NaMLab combines expertise from both academic and industrial research. The subsidiary of TU Dresden was ranked amongst the TOP 10 most innovative German institutions in terms of its patent portfolio in 2022. Based on its core competence in dielectric materials for microelectronics applications, NaMLab focuses on contributing its expertise in the areas of future reconfigurable and energy-efficient semiconductor devices.
The Institute for Saxon History and Folklore (ISGV) conducts interdisciplinary research on the history and everyday culture of Saxony and its neighboring regions, ranging from the Middle Ages to the present. The focus lies on fundamental research into sources, biographies, location data and visual anthropology, which is presented to the public in online databases and other publications. Further core topics include social transformation processes, migration and cultural transfer, as well as rural and urban worlds of life.
Institut für Sächsische Geschichte und Volkskunde e. V. (ISGV)
Following the reunification of Germany and the founding of the Free State of Saxony, the Saxon parliament moved to establish the Hannah Arendt Institute for Totalitarianism Studies e. V. (HAIT) at the TU Dresden. The Institute was able to begin work in 1993. The Institute's name refers to the German-American philosopher and political scientist Hannah Arendt (1906-1975), whose work dealt extensively with the totalitarian claim to power of dictatorships.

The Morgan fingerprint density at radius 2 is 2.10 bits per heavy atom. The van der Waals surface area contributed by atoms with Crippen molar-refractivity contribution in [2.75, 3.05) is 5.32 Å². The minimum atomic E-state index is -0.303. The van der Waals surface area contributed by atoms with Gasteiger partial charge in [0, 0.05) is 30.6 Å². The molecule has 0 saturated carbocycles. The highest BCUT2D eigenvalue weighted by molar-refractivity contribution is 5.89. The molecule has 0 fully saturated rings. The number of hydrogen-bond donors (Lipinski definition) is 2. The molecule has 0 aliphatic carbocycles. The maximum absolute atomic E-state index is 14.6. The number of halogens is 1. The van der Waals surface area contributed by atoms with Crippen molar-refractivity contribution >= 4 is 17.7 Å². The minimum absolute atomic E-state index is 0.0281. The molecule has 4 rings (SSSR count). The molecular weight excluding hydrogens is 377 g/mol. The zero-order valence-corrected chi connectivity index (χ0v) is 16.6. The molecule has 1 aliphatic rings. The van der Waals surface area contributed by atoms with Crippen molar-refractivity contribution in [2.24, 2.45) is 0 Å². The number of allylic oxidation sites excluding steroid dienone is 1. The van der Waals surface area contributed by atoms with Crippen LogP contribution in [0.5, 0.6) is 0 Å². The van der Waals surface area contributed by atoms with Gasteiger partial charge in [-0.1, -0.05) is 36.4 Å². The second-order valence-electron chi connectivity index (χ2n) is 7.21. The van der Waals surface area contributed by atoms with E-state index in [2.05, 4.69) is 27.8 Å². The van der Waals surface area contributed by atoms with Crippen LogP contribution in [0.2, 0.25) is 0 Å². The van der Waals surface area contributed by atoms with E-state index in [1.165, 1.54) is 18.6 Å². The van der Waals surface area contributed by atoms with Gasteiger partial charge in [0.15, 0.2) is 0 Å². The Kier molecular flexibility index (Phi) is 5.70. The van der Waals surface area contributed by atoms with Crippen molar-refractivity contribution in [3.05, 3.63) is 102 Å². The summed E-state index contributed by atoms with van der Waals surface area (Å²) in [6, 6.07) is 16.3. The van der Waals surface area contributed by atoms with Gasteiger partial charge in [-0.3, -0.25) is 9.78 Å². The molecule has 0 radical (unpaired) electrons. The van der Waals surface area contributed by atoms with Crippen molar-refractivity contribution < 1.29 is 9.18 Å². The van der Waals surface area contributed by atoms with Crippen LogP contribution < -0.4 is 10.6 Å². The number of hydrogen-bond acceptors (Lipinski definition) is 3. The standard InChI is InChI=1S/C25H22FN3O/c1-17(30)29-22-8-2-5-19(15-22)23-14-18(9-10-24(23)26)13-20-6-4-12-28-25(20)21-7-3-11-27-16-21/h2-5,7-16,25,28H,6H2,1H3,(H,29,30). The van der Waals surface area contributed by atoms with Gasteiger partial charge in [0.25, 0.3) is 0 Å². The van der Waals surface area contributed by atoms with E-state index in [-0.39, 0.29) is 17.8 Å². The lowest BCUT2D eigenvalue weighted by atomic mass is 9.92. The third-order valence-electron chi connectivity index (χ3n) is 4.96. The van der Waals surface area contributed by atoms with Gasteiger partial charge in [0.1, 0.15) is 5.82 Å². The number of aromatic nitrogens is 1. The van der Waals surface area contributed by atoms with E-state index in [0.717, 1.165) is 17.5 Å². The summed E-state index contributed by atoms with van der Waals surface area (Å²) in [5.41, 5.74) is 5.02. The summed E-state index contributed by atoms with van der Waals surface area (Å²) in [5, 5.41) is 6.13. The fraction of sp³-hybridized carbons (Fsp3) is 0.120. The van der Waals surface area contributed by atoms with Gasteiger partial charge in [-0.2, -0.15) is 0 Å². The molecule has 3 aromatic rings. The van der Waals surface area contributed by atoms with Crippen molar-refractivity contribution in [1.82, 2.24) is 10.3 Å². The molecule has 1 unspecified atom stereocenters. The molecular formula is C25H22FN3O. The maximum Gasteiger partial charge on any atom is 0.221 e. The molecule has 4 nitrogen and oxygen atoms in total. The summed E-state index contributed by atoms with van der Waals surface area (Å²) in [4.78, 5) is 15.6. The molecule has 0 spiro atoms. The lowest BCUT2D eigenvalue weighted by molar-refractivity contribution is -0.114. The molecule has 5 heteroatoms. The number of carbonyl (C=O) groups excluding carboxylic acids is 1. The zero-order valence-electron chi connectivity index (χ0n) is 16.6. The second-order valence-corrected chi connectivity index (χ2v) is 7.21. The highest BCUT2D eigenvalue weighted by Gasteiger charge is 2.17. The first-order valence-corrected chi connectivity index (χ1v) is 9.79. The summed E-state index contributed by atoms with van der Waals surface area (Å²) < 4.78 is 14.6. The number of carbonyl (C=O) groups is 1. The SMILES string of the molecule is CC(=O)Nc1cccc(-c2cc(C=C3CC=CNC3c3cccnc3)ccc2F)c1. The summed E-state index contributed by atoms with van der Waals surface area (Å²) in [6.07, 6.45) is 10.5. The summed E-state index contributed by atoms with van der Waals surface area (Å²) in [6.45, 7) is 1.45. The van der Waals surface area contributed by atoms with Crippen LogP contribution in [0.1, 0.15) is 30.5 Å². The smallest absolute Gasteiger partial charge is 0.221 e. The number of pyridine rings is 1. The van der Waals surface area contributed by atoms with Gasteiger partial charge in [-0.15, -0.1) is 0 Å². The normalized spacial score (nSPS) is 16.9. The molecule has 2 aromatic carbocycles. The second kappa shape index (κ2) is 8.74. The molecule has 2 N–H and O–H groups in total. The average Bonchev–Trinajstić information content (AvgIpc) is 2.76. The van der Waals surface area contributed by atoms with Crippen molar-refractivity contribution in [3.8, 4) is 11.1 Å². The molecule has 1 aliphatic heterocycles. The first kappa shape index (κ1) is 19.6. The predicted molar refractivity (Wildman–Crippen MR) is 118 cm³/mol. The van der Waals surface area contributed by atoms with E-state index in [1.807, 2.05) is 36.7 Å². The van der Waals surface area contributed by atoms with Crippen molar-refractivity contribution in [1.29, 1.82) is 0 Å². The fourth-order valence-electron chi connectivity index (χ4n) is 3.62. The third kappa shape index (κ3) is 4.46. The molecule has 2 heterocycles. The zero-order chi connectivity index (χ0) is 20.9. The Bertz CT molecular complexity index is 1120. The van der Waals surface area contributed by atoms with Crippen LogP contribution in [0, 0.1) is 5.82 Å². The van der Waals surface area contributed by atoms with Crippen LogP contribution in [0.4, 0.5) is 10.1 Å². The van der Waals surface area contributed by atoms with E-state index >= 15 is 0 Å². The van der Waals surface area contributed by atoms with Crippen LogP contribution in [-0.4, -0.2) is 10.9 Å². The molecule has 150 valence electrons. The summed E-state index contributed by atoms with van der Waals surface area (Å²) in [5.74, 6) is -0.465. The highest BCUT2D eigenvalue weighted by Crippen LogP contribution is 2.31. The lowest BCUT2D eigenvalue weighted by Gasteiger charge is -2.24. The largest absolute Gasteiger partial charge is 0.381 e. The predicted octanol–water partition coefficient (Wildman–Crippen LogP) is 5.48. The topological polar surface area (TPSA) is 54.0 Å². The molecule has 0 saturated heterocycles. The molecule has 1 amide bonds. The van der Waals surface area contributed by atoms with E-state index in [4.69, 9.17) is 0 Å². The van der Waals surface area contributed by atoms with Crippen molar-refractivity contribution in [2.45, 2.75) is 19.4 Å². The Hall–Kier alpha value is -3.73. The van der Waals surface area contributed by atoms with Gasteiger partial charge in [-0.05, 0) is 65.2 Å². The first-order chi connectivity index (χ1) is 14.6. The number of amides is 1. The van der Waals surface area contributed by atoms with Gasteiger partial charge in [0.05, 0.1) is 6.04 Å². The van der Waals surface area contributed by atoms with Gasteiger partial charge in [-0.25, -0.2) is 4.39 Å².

The research and service institute, Fibre Based Solutions (PTS), supports research institutes and companies in all sectors in the development and application of modern fibre-based solutions. 85 employees work on the main areas of competence fibres and composites, functional surfaces, innovative measuring techniques and material testing and analysis.
UNU‐FLORES develops strategies to resolve pressing issues in the sustainable use and integrated management of environmental resources such as water, soil, waste, energy, and other geo‐resources that are of concern to the United Nations and its Member States – particularly in developing and emerging economies. Based in Dresden, Germany, the Institute engages in research, capacity development, postgraduate teaching, advanced training, and knowledge dissemination to advance the Resource Nexus.
The Barkhausen Institut is an independent research institute in Dresden, affiliated with the Technical University Dresden. The Barkhausen Institut concentrates in key focus areas for the Internet of Things (IoT), and their mission is to be an innovation hub in IoT technologies, for both local and global industry partners, applying cutting-edge research to practical industry problems.